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Academic Highlights

Optimizing Pharmacotherapy to Maximize Outcome in Schizophrenia

John M. Kane, M.D.; Anissa Abi-Dargham, MD; Stephen R Marder, MD; Peter J. Weiden, M.D.; Rajiv Tandon, MD; and Henry A. Nasrallah, MD

Published: January 15, 2005

Article Abstract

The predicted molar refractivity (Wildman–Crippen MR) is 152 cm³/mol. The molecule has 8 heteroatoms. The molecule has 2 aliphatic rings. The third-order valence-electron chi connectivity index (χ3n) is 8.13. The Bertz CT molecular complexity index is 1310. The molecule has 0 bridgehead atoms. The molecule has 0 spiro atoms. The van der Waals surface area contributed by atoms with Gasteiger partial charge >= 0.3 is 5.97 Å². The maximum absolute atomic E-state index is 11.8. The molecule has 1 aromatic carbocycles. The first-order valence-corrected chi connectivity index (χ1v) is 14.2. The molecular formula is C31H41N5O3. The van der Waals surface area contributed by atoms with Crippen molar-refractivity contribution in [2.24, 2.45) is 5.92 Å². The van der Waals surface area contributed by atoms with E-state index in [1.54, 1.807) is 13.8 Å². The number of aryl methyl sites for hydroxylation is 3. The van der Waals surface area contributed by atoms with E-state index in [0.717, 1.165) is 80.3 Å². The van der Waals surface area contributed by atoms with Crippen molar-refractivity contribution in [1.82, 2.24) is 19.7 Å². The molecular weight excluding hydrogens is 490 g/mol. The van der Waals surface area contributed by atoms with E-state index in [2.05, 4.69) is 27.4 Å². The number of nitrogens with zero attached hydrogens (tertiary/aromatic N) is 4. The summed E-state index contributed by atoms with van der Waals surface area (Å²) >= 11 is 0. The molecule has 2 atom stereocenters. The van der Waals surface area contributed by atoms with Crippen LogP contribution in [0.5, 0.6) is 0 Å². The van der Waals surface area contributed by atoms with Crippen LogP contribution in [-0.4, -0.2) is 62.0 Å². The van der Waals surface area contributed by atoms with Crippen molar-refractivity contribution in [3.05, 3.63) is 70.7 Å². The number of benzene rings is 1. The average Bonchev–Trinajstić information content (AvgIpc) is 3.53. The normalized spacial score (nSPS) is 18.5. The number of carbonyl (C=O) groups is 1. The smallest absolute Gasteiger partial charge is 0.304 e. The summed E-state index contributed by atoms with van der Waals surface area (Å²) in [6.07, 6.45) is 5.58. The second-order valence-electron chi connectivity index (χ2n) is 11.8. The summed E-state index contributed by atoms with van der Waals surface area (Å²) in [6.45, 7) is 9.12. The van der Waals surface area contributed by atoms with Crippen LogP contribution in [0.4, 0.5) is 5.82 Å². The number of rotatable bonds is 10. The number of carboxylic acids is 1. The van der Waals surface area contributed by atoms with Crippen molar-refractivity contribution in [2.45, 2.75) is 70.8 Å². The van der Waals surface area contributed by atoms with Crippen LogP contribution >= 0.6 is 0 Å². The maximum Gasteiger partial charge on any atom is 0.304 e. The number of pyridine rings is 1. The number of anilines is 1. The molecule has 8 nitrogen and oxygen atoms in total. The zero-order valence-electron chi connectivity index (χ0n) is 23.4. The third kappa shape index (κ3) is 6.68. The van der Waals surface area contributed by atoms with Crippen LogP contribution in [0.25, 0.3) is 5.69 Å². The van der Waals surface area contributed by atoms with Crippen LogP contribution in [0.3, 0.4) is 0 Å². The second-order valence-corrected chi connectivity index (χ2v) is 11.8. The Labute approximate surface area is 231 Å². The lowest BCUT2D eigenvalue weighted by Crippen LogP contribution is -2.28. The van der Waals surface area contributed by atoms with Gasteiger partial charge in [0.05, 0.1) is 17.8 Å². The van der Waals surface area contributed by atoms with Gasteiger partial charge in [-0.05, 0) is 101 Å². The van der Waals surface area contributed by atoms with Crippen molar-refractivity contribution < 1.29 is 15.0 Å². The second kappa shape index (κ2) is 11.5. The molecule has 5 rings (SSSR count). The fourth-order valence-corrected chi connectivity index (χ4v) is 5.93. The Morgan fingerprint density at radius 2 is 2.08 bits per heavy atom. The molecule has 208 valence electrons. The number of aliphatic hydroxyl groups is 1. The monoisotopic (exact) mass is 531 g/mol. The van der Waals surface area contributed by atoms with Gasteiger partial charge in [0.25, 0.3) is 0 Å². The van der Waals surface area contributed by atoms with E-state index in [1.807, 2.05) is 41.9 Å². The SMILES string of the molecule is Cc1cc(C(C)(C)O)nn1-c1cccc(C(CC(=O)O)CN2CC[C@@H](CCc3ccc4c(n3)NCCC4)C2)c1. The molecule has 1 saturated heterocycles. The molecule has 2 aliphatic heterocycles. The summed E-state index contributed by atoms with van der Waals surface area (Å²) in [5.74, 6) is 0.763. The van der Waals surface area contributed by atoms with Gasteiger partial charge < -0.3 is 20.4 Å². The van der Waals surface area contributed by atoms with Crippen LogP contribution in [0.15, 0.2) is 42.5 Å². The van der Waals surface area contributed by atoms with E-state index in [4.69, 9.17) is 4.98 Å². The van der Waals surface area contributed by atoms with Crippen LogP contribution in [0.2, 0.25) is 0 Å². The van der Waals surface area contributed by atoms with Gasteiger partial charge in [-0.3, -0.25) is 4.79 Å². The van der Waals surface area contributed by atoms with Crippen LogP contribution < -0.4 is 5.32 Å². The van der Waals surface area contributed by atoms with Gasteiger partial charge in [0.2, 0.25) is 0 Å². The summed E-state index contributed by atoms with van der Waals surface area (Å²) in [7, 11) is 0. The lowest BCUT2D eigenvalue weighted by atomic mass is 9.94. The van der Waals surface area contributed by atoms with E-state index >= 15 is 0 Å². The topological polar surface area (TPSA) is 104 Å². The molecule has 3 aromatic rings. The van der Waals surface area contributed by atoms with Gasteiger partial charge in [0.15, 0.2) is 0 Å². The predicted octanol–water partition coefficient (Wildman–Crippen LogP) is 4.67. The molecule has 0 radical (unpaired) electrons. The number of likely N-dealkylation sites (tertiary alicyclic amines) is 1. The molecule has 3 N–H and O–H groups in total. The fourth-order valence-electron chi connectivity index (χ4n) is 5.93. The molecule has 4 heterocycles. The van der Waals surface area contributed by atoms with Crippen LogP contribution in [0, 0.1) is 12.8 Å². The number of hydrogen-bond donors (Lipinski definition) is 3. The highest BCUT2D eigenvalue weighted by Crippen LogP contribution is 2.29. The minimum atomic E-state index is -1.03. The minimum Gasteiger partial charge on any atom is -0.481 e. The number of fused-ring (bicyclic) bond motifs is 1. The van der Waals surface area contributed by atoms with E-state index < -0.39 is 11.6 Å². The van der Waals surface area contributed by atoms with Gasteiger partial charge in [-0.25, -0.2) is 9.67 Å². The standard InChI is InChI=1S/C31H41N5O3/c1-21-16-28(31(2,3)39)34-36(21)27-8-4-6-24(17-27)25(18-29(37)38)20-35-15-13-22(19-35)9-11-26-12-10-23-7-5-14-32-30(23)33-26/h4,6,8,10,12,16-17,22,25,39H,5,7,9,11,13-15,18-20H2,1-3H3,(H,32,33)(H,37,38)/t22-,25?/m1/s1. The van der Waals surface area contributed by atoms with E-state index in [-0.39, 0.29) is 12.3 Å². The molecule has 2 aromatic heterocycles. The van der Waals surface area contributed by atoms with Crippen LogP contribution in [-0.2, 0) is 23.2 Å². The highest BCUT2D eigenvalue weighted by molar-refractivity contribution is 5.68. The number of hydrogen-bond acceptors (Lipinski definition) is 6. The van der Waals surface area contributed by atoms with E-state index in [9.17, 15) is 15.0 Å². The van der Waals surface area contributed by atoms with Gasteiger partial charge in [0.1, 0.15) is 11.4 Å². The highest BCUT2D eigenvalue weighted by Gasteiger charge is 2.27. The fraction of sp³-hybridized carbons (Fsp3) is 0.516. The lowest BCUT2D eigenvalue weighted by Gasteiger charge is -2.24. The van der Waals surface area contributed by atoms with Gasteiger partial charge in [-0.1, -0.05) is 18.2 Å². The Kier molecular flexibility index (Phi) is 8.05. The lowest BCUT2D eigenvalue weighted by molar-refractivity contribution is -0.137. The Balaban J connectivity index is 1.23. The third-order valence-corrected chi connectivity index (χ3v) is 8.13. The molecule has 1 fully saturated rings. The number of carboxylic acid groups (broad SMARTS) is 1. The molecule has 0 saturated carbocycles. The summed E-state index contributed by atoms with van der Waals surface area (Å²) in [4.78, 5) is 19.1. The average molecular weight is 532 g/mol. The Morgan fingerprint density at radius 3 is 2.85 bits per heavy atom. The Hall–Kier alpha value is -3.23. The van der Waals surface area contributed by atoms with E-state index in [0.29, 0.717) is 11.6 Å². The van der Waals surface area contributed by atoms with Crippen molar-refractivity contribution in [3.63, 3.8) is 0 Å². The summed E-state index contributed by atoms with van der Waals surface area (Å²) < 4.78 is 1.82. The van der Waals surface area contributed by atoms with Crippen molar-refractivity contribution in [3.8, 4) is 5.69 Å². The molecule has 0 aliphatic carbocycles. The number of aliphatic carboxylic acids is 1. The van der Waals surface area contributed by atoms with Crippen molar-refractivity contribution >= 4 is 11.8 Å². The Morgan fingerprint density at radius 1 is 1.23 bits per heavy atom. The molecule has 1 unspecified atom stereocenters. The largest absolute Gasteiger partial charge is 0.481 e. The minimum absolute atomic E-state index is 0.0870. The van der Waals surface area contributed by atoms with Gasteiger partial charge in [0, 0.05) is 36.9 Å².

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Although abundant evidence shows that dysfunction in multiple neurotransmitter systems (including the serotonergic and the glutamatergic systems) contributes to the pathogenesis of schizophrenia, alterations in dopaminergrc systems are the best-documented neurochemical dysfunctions associated with this illness, according to Anissa Abi-Dargham, M.D. The modern dopamine hypothesis of schizophrenia proposes that positive symptoms of psychosis in patients with schizophrenia arise from a condition of up-regulated dopaminerglc neuronal activity in subcortical pathways, whereas negative symptoms and cognitive impairment result from a dopamine deficit in the cortical dopamine (DA) pathways. Traditional support for this hypothesis derives from the fact that typical antipsychotic agents, whose main property is the antagonism of D2 dopamine receptors, suppress positive symptoms but do not significantly improve and may even worsen negative symptoms.

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